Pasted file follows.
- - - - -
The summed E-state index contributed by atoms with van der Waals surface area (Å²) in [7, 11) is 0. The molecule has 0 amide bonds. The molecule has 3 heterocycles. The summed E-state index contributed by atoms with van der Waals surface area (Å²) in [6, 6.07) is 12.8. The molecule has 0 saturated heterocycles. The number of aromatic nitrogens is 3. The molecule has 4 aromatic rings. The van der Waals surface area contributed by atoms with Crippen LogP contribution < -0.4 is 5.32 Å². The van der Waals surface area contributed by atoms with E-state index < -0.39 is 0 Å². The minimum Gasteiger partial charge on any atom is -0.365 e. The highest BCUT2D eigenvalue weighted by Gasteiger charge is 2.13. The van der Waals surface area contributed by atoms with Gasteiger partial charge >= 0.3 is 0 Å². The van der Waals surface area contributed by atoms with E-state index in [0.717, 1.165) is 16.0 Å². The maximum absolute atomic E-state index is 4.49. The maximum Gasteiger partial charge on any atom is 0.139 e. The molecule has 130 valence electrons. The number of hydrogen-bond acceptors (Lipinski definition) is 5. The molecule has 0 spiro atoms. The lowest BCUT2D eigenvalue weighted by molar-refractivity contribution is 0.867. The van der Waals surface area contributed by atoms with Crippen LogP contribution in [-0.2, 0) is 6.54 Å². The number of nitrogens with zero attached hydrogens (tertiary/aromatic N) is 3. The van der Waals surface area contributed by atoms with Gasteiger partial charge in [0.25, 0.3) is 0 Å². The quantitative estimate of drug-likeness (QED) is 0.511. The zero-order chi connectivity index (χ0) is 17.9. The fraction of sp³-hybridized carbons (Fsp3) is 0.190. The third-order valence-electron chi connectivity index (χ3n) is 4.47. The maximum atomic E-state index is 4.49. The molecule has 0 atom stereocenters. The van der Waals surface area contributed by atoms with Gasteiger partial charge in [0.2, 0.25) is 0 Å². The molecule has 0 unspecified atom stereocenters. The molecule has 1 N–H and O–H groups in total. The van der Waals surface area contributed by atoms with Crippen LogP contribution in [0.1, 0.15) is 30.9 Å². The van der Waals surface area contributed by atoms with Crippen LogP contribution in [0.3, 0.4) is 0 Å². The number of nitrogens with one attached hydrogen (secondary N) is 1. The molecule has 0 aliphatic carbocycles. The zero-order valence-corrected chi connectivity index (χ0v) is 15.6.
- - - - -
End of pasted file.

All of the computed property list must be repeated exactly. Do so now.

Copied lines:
The summed E-state index contributed by atoms with van der Waals surface area (Å²) in [7, 11) is 0. The molecule has 0 amide bonds. The molecule has 3 heterocycles. The summed E-state index contributed by atoms with van der Waals surface area (Å²) in [6, 6.07) is 12.8. The molecule has 0 saturated heterocycles. The number of aromatic nitrogens is 3. The molecule has 4 aromatic rings. The van der Waals surface area contributed by atoms with Crippen LogP contribution < -0.4 is 5.32 Å². The van der Waals surface area contributed by atoms with E-state index < -0.39 is 0 Å². The minimum Gasteiger partial charge on any atom is -0.365 e. The highest BCUT2D eigenvalue weighted by Gasteiger charge is 2.13. The van der Waals surface area contributed by atoms with Gasteiger partial charge >= 0.3 is 0 Å². The van der Waals surface area contributed by atoms with E-state index in [0.717, 1.165) is 16.0 Å². The maximum absolute atomic E-state index is 4.49. The maximum Gasteiger partial charge on any atom is 0.139 e. The molecule has 130 valence electrons. The number of hydrogen-bond acceptors (Lipinski definition) is 5. The molecule has 0 spiro atoms. The lowest BCUT2D eigenvalue weighted by molar-refractivity contribution is 0.867. The van der Waals surface area contributed by atoms with Crippen LogP contribution in [-0.2, 0) is 6.54 Å². The number of nitrogens with zero attached hydrogens (tertiary/aromatic N) is 3. The van der Waals surface area contributed by atoms with Gasteiger partial charge in [0.25, 0.3) is 0 Å². The quantitative estimate of drug-likeness (QED) is 0.511. The zero-order chi connectivity index (χ0) is 17.9. The fraction of sp³-hybridized carbons (Fsp3) is 0.190. The third-order valence-electron chi connectivity index (χ3n) is 4.47. The maximum atomic E-state index is 4.49. The molecule has 0 atom stereocenters. The van der Waals surface area contributed by atoms with Gasteiger partial charge in [0.2, 0.25) is 0 Å². The molecule has 0 unspecified atom stereocenters. The molecule has 1 N–H and O–H groups in total. The van der Waals surface area contributed by atoms with Crippen LogP contribution in [0.1, 0.15) is 30.9 Å². The van der Waals surface area contributed by atoms with Crippen LogP contribution in [0.3, 0.4) is 0 Å². The number of nitrogens with one attached hydrogen (secondary N) is 1. The molecule has 0 aliphatic carbocycles. The zero-order valence-corrected chi connectivity index (χ0v) is 15.6.